of Mary 1 ?ml, cutlmi-..li "?11 iu? a vuluu _u_.<-.
tiou at Philadelphia.''The restoration of the South
ern StatoB to representation is considered by them
as paramount to all other political ideas.
Catholic Orphan Asylum.
NEW YORK, June 26.-Bishop LTNOH, of Charles
ion, has received a contribution of $2,000 from the
Committee of the War Prisoners' Association, for
the purpose of rebuilding the Catholic Orphan
Asylum in that city.
WASHINGTON, Juno 26.-The President is endea
voring to obtain the release of all American citi
zens now held as Fenian prisoners in Canada. It
is thought that his intercession will meet with a
favorablo response from the British Government.
Destructive Fire in Schenectady.
SOHENEOTADY, N. Y., June 26.-The extensive
locomotive works in this placo have been destroy
ed by Aro. Loss $300,000. Five hundred hands
have been thrown out of employment.
Arrival of the Quaker City.
NEW YORK, June 26.-Tho steamship Quaker
City has arrived from Charleston.
New York Market.
NEW YOBK, June 26.-12 M.~Cotton firmer at
88 to _3o.
Gold 65_ ; Exchange 10..
Wool firmer at 20 to 28c.
NEW YOBK, Jana 26_Cotton firm at 38 to 39c.
Flour declined 5 to 15c ; sales 7,000 barrels of State
at $16 ; 080 barrels of Ohio at $8 50 to $18 ; 75
barrels of Southern at $10 50 to $17. Wheat dull;
quotations nominal. Corn declined 1 to 2 cents ;
.sales 60,000 bushels at 89 to 91 ota. Beef firm.
Pork heavy ; eales 10,000 barrels at $31 to $32.
Lard unchanged. Whiskey dull. Sugar firm;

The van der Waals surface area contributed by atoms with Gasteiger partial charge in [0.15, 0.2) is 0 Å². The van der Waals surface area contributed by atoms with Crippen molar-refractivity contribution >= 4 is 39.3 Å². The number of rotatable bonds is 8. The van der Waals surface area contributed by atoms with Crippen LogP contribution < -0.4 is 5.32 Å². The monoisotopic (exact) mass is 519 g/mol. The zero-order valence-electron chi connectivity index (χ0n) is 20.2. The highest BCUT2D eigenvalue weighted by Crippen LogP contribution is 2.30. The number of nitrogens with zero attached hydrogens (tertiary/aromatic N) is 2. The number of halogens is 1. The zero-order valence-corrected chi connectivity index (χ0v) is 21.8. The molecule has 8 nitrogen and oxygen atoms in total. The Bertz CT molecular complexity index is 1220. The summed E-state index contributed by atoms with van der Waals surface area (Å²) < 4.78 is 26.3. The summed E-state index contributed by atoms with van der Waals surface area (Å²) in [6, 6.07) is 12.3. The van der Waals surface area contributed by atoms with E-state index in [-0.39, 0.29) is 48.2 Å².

sales 1200 bags of Muscovado at 12 cents ; Ha
vana 184 eta. Coffee doll at l8 couta. Naval
Stores dull. Freights steady.
Evening.-Five-Twenties 108j ; Seven-Thirties
1021 ; Gold 56 to 58.
New Orleans Market.
Nsw ORLEANS, Jane 26.-Sales of 700 bales of
Cotton at 85@36o. Stock on hand 118,000 bales.
?Gold 54. Bank Sterling 67. New York Exchange
i *__ cent. discount._
THE DEPARTMENT OF EDUCATION-ITS DUTIES AND
COST.-Tho Hoase of RoprosontativoB has passed
the bill establishing a department of education,
authorizing the appointmont of a commissioner to
bo paid $2000, chief clerk $1800, and two other
clerks, $1800 and $1600 per annum. The depart
ment is designed to collect and dissominato statis
tics and information concerning the bost educa
tional modes, Ac.
These best "educational modes," with tho
sohool books in which they are taught, will ema
nate from radical sources; and having control of
the whole matter of education, the new Bureau
will take good care i hat the young idea at the
South, white or black, is taught to shoot in the
right dir ectipn. . Now, we only need a department
or Burea u of Beligit u, and the reconstruction of
the Bep ulalie will be completo. The additional
Bureau would only coat a few millions, and it